Kate Bowen

Profile

I have been in this position as the sole expat in the Kandahar region for 18 months and have been in Afghanistan a total of almost three years, previously working with a Tearfund Development partner. I completed the CENDEP MSc in 2003.

Kate Bowen in Afghanistan

There are very few INGOs still working in Kandahar city and the southern region of Afghanistan due to the extremely volatile operating environment. This is by no means a humanitarian emergency situation, it is a slow burning deterioration. Since democracy arrived with the newly elected President Karzai the insurgency has increased in an attempt to destabilise the government and the Taliban, whoever they really are, have also stepped up their campaign of terrorism that now includes the previously unseen suicide bombers.

The greatest risk to those of us working in the city and province is of being in the wrong place at the wrong time. The priority targets are always international military, in the form of the NATO mandated International Security and Assistance Force (ISAF), some remnant Coalition forces and newly formed Afghan security forces (Army and Police). These are often targeted by Vehicle Borne Improvised Explosive Devices, or suicide car bombers, which ram into their convoys. As the targets widen to Afghan government officials the NGO personnel risk also increases as these live in the city among the population with whom we work.

When I first arrived the violence was in the far outlying districts but it has continually crept towards us, the sound of bombs and air assaults have become normal and we hardly flinch at gunfire at night. This is the environment in which we try to provide basic services in health and hygiene education, wells, latrines and hand washing in schools in the city and natural disaster risk reduction with community radio in surrounding districts. The radio will prove to be a great asset to development I believe, because it can educate a largely illiterate rural population, it can reach women who are not permitted to leave their households and it is listened to in many areas which NGOs, International and Afghan alike cannot reach, for fear of the insurgency.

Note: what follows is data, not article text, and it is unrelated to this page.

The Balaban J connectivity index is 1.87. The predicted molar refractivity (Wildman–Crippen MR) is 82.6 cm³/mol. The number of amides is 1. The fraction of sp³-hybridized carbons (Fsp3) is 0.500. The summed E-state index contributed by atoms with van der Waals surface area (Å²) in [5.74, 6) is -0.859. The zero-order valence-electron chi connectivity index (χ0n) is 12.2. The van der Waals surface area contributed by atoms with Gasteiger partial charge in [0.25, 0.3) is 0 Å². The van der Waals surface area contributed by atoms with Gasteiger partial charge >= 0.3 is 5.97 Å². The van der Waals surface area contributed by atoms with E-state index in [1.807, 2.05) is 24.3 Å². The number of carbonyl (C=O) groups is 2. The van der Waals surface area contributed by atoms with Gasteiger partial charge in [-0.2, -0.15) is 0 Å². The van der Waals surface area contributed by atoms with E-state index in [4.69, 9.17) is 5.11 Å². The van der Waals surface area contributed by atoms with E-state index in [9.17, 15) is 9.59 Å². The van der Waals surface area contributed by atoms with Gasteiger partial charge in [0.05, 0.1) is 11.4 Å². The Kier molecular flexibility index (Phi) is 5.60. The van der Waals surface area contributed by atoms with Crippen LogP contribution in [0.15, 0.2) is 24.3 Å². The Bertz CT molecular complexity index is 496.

Kandahar, Afghanistan

The basic level of understanding of health and hygiene is very low. Access to women has diminished constantly and it is rare to be able to work with women outside the city districts and even within the city few NGOs are able to work directly with women. Tearfund uses many child focused approaches in which the messages are taught to the children who are encouraged to take them home to the women of the household and behavioural changes have been seen. Methods such as poetry and song, which are strong in the Afghan traditions are a good way to embed lessons in the heads of the children who sing them at home. Some such songs, extolling the virtues of clean hands to prevent catching worms have even been known to be sung at wedding parties in provinces we have not worked in.

Work is still possible but at high pressure, with many frustrations and restrictions and at a certain level of risk which many find unacceptable. There is hope for Afghanistan, but it will come from inspired and courageous individuals who are willing to stand up against the status quo and choose something different. Even Afghans are subject to peer pressure. There is an Afghan Persian proverb which says: 'There is always more than one way up a mountain.' It may be that a western influenced democracy is not the way up the Afghan mountain, time will tell.

Kate Bowen

Kate studied MSc Development and Emergency Pratice with the Centre for Development and Emergency Practice (CENDEP) in the School of Architecture

The radio will prove to be a great asset to development I believe, because it can educate a largely illiterate rural population, it can reach women who are not permitted to leave their households and it is listened to in many areas which NGOs, International and Afghan alike cannot reach, for fear of the insurgency.